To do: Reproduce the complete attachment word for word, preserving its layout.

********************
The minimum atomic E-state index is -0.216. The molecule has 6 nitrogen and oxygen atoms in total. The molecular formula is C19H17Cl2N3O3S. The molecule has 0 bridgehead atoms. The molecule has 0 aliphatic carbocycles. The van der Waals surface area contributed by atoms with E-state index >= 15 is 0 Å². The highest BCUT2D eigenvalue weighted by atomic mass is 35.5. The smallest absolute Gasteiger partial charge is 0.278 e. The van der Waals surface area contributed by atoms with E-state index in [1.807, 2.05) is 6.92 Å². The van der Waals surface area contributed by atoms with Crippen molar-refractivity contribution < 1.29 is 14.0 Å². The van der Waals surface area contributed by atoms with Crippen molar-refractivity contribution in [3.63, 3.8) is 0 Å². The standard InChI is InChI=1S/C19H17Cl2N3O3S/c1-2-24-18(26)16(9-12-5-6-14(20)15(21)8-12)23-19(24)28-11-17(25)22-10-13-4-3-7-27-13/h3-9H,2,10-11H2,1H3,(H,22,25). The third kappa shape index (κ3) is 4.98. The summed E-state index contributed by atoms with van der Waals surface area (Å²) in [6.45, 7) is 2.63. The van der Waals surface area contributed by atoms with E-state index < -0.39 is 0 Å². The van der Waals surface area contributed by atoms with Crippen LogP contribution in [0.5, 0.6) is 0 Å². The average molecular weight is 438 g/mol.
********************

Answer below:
The minimum atomic E-state index is -0.216. The molecule has 6 nitrogen and oxygen atoms in total. The molecular formula is C19H17Cl2N3O3S. The molecule has 0 bridgehead atoms. The molecule has 0 aliphatic carbocycles. The van der Waals surface area contributed by atoms with E-state index >= 15 is 0 Å². The highest BCUT2D eigenvalue weighted by atomic mass is 35.5. The smallest absolute Gasteiger partial charge is 0.278 e. The van der Waals surface area contributed by atoms with E-state index in [1.807, 2.05) is 6.92 Å². The van der Waals surface area contributed by atoms with Crippen molar-refractivity contribution < 1.29 is 14.0 Å². The van der Waals surface area contributed by atoms with Crippen molar-refractivity contribution in [3.63, 3.8) is 0 Å². The standard InChI is InChI=1S/C19H17Cl2N3O3S/c1-2-24-18(26)16(9-12-5-6-14(20)15(21)8-12)23-19(24)28-11-17(25)22-10-13-4-3-7-27-13/h3-9H,2,10-11H2,1H3,(H,22,25). The third kappa shape index (κ3) is 4.98. The summed E-state index contributed by atoms with van der Waals surface area (Å²) in [6.45, 7) is 2.63. The van der Waals surface area contributed by atoms with E-state index < -0.39 is 0 Å². The van der Waals surface area contributed by atoms with Crippen LogP contribution in [0.5, 0.6) is 0 Å². The average molecular weight is 438 g/mol.